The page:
Vornado Braces For Economic Downturn But Finds Comfort in Penn District

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Earnings in the second half of 2022 are expected to decline for Vornado Realty Trust, but plans for the rehabilitation of Pennsylvania Station are moving forward, and that has Vornado CEO Steven Roth feeling optimistic.

The expected decline in earnings, which CFO Michael Franco attributed to rising interest rates, Vornado reported during a Tuesday morning earnings call  that the real estate investment trust (REIT) would lean on operating income — which was up 7.1 percent compared to the previous quarter — from existing, long-term leases while waiting for payouts from Penn District investments, which could be five to 10 years away. 

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Funds from operations in the second quarter of 2022 came in at $160.1 million, or 83 cents per share, according to Vornado.

The company said it was further protected from a potential economic downturn thanks to recent refinancings, including the $480 million refinancing of 100 West 33rd Street in 2019 and the $700 million refinancing of 770 Broadway last month.

“We had another very good quarter with comparable [funds from operations] of 20 percent from last year’s second quarter,” Roth said during the call. “There are signs of a slowdown all around a rapidly slowing housing market, falling consumer confidence, and companies announcing hiring pauses or even layoffs. … While we are protected by long-term leases with about 1,500 tenants, we do expect that we are prepared for choppy conditions.”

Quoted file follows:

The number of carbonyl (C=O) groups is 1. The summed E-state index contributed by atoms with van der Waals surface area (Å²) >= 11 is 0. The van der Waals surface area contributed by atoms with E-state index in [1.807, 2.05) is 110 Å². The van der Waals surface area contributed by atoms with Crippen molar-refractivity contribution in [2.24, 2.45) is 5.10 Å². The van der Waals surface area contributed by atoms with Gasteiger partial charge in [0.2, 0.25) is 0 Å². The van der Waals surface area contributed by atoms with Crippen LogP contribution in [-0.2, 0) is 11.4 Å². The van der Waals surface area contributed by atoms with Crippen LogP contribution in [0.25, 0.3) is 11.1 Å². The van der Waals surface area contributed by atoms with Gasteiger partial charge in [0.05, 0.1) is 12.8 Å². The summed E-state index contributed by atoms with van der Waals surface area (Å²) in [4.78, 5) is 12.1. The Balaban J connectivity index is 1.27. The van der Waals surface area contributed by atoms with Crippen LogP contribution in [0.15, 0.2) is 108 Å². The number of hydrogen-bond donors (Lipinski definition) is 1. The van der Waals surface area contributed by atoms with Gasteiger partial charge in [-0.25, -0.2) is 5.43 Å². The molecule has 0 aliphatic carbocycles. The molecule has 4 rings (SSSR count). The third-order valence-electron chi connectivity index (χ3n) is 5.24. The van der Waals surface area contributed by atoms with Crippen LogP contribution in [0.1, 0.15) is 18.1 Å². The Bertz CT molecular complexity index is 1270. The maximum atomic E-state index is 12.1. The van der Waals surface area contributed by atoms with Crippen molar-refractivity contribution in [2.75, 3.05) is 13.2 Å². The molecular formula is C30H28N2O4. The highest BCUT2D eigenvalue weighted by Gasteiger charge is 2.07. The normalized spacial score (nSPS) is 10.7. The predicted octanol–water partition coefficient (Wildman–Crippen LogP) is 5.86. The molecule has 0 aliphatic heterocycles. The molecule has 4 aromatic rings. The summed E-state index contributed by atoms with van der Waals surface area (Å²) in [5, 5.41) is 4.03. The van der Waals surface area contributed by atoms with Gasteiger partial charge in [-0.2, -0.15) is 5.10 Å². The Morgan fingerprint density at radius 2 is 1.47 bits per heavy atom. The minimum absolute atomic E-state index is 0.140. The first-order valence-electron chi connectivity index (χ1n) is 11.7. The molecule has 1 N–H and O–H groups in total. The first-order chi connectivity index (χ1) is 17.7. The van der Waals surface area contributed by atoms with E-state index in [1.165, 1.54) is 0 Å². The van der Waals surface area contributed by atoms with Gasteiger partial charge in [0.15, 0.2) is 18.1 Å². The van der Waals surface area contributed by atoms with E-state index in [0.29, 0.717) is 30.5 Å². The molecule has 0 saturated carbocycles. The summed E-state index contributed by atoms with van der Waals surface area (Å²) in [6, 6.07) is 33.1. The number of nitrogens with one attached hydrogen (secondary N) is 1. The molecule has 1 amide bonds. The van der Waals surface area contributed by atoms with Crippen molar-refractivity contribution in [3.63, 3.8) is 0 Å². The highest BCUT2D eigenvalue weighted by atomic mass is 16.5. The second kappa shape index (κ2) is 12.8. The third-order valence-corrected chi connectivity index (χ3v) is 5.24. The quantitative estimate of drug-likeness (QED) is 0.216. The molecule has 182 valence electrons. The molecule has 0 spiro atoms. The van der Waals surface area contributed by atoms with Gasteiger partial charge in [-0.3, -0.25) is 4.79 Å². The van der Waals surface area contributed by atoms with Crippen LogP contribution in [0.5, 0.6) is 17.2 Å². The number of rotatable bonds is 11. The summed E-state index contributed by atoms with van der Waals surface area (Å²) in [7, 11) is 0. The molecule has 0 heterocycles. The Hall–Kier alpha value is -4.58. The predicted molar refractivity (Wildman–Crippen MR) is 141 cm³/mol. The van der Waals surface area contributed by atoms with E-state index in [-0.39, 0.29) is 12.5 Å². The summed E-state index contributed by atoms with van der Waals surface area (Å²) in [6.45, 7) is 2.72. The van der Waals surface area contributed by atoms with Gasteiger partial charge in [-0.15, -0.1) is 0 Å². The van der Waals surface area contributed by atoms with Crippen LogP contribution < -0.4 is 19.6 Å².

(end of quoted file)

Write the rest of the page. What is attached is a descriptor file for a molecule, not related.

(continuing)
Existing buildings Penn 1, Penn 2 and the old Farley Post Office are currently under redevelopment while Hotel Pennsylvania, highly contested by preservationists, is being demolished to make way for the planned office tower Penn 15. The first three assets are expected to generate net operating income of $300 million on a stable basis within five years, according to Roth.

In August 2020, Meta, the parent company of Facebook, committed to 730,000 square feet of office space connected to Farley, but Meta has started re-evaluating nearby leases after taking remote work trends into consideration.

Roth considered Vornado’s stock price of $29.46 per share as of Tuesday morning to be undervalued considering the “magnitude of these unique prospects.”

“I believe that the inherent values and the [internal rate of return] evening out over a period of time are extraordinary and unique,” Roth said. “If investors want to be short-minded, each investor can make their own decision.”

In the quarter ending June 30, Vornado leased up 301,000 square feet of office space in 21 transactions in New York City and up to 8,000 square feet of retail space. Average office asking rents last quarter were between $85 and $97 per square foot with an average lease term of 11 years.

Mark Hallum can be reached at mhallum@commercialobserver.com.